I was 16
I was 16 years old and it was a weekday summer afternoon. I’d finished my shift at New Look and was waiting at a busy bus stop to catch the bus to my friend’s house. I was wearing (of course you’re wondering what I was wearing) a white A-Line skirt to just above the knee, a blue polyester shirt and jelly shoes (it was the 90s and I will never be an apologist for 90’s fashion). I sat on a wall behind the bus stop, and an old man sat down near to me. He started whispering things to me. Vile, awful, sexual things that only I could hear. I shuffled away. He shuffled closer. I quietly asked him to stop. He continued. Eventually I panicked and shouted at him to leave me alone. And everyone else waiting at that bus stop turned to look at me. Not him. Me. I felt the burning heat of embarrassment and shame. I thought; they are wondering why that rude teenager just shouted at that nice old man. I thought: they think I’ve done something wrong. When the bus came I climbed on and sat at the front by myself. No-one spoke to me, no-one asked me if I was ok. When I reached my friend’s house I carried on as normal and never told anyone what had happened. I was too ashamed.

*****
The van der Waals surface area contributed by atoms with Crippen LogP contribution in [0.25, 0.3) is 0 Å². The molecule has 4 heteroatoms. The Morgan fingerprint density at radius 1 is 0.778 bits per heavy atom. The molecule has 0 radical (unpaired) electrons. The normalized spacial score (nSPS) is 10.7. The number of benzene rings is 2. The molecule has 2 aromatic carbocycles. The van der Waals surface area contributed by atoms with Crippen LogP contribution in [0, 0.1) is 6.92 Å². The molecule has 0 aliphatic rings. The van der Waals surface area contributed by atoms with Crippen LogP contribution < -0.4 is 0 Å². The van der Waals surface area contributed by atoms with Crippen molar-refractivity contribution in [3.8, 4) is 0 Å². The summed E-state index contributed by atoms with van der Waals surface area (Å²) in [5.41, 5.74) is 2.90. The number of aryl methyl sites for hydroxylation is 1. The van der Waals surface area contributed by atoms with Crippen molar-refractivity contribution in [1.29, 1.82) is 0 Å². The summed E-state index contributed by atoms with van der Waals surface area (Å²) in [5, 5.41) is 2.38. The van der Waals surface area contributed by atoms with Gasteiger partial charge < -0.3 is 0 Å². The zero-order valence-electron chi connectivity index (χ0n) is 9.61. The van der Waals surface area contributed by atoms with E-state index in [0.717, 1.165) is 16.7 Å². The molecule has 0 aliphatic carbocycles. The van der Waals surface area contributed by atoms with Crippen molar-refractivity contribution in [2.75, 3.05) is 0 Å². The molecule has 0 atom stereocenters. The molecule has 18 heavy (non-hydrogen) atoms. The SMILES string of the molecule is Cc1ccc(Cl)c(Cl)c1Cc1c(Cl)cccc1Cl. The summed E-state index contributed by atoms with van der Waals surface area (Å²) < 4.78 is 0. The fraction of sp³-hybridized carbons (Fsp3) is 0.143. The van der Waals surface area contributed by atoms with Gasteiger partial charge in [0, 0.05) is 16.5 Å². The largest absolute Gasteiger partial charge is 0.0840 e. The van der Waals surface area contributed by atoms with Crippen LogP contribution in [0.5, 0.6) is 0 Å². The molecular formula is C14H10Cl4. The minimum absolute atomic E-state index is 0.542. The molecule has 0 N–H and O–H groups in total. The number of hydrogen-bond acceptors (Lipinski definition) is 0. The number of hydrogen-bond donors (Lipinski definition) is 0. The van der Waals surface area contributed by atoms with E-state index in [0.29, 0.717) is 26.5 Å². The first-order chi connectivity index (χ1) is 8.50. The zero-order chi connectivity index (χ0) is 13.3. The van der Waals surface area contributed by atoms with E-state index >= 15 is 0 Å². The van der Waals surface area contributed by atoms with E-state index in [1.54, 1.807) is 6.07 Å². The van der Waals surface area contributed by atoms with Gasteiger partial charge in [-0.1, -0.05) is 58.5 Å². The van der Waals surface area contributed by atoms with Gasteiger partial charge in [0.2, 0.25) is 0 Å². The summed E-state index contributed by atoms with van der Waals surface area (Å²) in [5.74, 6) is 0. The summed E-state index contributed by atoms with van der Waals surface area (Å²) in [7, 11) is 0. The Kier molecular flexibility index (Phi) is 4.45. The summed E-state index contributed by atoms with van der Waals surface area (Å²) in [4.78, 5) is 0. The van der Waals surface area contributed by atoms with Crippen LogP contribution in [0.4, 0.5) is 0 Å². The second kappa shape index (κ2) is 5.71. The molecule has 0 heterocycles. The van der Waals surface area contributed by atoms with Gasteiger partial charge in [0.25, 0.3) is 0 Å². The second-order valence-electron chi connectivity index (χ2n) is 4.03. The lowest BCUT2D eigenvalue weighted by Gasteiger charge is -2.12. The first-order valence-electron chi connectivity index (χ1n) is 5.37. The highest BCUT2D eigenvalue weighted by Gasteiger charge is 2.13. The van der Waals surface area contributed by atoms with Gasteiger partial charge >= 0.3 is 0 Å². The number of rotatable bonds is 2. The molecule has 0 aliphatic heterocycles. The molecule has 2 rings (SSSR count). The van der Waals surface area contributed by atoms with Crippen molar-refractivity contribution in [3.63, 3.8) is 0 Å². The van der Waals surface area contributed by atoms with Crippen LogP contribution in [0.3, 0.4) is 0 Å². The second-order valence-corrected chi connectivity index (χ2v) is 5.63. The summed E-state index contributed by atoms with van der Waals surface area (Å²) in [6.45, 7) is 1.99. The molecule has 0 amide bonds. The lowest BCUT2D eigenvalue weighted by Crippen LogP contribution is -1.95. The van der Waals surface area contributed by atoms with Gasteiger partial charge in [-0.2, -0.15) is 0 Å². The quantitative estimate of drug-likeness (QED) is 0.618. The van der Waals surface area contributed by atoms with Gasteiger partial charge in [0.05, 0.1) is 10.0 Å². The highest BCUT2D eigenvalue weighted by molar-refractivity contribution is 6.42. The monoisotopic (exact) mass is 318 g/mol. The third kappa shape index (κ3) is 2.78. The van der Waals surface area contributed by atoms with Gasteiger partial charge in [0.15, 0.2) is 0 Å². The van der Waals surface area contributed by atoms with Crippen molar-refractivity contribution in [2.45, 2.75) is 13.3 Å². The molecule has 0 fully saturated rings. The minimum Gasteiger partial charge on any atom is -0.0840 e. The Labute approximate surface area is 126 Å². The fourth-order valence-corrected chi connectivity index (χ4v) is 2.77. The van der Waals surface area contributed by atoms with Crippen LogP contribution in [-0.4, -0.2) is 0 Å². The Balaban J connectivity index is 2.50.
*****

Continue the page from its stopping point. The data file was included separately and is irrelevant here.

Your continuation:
I was 17
One afternoon all of the sixth form girls from three local secondary schools were gathered together in a school gym to listen to a talk from a well-known charity about how we could protect ourselves from attacks by men. They talked to us about changing the clothes we wore, changing our hairstyles (ponytails should be avoided as they give an attacker something to grab), changing our routes home, not going out after dark, not going out alone. All the things that we, as teenage girls, should do to stop men from attacking and hurting us. The boys did not get this talk. I thought; if I get attacked when my hair is in a ponytail, is it my fault?
I was 19
My friend and I went out for a drink and a chat on a Friday night. She was driving so we had one alcoholic drink and then switched to Appletise. We left the pub at about 9pm to walk back to her car. It was parked in a lit, town centre, outdoor car park; we were both wearing jeans, t-shirts and trainers. (You were wondering weren’t you?) As we reached her car three drunk young men shouted at us; taunting us and making jokes. We tried to smile like we got the joke so…